Maya left rich legacyPublished 10:36am Tuesday, June 3, 2014
America lost one of its ambassadors for social justice Wednesday with the death of Maya Angelou, someone the Lima region was fortunate enough to see up close on three occasions.
Angelou, 86, was a warrior for peace, equality and tolerance who walked the streets of the common person and rubbed elbows with world leaders.
Lima saw the poet and author at her best in 1997 when she spoke at its community-wide Diversity Day celebration. “People are more alike than they are different,” she reminded the large crowd at Veterans Memorial Civic Center that day. “All people want safe streets. Everybody wants to find somebody to love and to have the unmitigated gall to accept love in return.”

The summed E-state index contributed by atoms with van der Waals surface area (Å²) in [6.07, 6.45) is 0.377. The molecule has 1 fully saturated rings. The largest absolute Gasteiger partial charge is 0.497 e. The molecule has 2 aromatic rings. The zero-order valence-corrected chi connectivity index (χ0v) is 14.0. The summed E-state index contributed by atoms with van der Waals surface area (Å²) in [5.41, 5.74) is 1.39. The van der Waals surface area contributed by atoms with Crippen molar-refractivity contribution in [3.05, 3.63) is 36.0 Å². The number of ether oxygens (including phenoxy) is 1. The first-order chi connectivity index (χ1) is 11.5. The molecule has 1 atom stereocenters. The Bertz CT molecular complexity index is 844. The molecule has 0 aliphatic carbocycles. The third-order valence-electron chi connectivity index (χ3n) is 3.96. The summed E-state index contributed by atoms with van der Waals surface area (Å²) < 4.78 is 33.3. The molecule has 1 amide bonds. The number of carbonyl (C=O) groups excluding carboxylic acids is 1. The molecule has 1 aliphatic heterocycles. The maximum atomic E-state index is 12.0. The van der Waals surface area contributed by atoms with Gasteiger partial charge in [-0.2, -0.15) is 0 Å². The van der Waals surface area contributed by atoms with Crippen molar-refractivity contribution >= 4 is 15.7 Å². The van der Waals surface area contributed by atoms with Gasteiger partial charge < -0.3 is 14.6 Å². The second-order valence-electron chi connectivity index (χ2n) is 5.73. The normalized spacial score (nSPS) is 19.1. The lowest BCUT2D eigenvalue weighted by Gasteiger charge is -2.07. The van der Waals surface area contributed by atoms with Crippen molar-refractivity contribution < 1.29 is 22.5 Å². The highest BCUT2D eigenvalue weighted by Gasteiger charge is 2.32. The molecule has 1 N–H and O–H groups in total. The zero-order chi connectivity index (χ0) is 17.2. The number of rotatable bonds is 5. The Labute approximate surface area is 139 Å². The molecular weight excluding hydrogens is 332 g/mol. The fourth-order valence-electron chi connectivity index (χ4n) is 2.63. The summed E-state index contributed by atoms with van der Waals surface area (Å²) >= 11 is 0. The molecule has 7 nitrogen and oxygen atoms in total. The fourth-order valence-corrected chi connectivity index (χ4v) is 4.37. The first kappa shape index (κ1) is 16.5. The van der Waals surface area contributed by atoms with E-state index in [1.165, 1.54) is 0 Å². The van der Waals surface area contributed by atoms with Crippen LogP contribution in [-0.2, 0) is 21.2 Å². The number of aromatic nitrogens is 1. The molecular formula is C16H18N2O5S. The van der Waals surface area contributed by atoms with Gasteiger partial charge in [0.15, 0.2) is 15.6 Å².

Life threw its best punches at Angelou, but never knocked her down….
She would eventually tell her story through one of the most widely read memoirs of the past few decades, “I Know Why the Caged Bird Sings.”
That opened doors for her, and she never let them close….
Angelou grew as the world grew. The tools of her message started with poetry and books, then went on to television and later to Twitter, Facebook and a weekly SiriusXM satellite radio show.
“I’ve seen many things, I’ve learned many things,” Angelou told The Associated Press in 2013. “I’ve certainly been exposed to many things and I’ve learned something: I owe it to you to tell you.”
That she did. And today, we are richer because of it.
The Lima News